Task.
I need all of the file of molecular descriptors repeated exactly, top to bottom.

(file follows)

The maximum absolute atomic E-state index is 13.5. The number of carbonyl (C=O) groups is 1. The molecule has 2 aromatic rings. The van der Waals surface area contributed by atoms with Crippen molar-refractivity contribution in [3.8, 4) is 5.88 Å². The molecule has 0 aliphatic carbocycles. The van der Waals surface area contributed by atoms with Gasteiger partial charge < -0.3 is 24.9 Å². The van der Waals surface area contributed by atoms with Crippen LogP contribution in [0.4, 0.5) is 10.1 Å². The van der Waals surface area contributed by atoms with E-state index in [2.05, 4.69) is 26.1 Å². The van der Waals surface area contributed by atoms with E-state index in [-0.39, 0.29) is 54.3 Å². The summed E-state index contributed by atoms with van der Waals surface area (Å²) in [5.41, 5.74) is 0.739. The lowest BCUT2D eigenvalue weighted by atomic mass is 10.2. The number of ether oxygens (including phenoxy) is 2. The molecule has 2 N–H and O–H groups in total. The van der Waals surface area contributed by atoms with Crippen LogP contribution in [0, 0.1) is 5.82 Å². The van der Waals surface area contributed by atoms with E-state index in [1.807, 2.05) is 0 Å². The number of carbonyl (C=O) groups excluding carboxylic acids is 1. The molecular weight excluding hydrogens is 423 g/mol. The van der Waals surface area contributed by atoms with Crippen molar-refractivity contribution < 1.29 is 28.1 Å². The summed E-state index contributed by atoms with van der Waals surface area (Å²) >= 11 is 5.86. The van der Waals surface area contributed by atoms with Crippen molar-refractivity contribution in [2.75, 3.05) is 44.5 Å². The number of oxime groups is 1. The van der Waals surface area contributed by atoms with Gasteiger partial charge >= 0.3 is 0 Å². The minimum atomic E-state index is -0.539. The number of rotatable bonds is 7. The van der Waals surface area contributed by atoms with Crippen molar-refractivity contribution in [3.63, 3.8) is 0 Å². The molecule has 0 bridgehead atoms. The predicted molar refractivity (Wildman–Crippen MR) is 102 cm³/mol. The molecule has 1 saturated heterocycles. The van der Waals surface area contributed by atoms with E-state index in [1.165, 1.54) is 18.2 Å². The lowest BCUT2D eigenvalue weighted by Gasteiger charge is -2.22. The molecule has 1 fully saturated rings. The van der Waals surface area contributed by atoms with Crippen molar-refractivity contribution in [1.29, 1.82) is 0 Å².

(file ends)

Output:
The maximum absolute atomic E-state index is 13.5. The number of carbonyl (C=O) groups is 1. The molecule has 2 aromatic rings. The van der Waals surface area contributed by atoms with Crippen molar-refractivity contribution in [3.8, 4) is 5.88 Å². The molecule has 0 aliphatic carbocycles. The van der Waals surface area contributed by atoms with Gasteiger partial charge < -0.3 is 24.9 Å². The van der Waals surface area contributed by atoms with Crippen LogP contribution in [0.4, 0.5) is 10.1 Å². The van der Waals surface area contributed by atoms with E-state index in [2.05, 4.69) is 26.1 Å². The van der Waals surface area contributed by atoms with E-state index in [-0.39, 0.29) is 54.3 Å². The summed E-state index contributed by atoms with van der Waals surface area (Å²) in [5.41, 5.74) is 0.739. The lowest BCUT2D eigenvalue weighted by atomic mass is 10.2. The number of ether oxygens (including phenoxy) is 2. The molecule has 2 N–H and O–H groups in total. The van der Waals surface area contributed by atoms with Crippen LogP contribution in [0, 0.1) is 5.82 Å². The van der Waals surface area contributed by atoms with E-state index in [1.807, 2.05) is 0 Å². The number of carbonyl (C=O) groups excluding carboxylic acids is 1. The molecular weight excluding hydrogens is 423 g/mol. The van der Waals surface area contributed by atoms with Crippen molar-refractivity contribution < 1.29 is 28.1 Å². The summed E-state index contributed by atoms with van der Waals surface area (Å²) >= 11 is 5.86. The van der Waals surface area contributed by atoms with Crippen molar-refractivity contribution in [2.75, 3.05) is 44.5 Å². The number of oxime groups is 1. The van der Waals surface area contributed by atoms with Gasteiger partial charge >= 0.3 is 0 Å². The minimum atomic E-state index is -0.539. The number of rotatable bonds is 7. The van der Waals surface area contributed by atoms with Crippen molar-refractivity contribution in [3.63, 3.8) is 0 Å². The molecule has 0 bridgehead atoms. The predicted molar refractivity (Wildman–Crippen MR) is 102 cm³/mol. The molecule has 1 saturated heterocycles. The van der Waals surface area contributed by atoms with E-state index in [1.165, 1.54) is 18.2 Å². The lowest BCUT2D eigenvalue weighted by Gasteiger charge is -2.22. The molecule has 1 fully saturated rings. The van der Waals surface area contributed by atoms with Crippen molar-refractivity contribution in [1.29, 1.82) is 0 Å².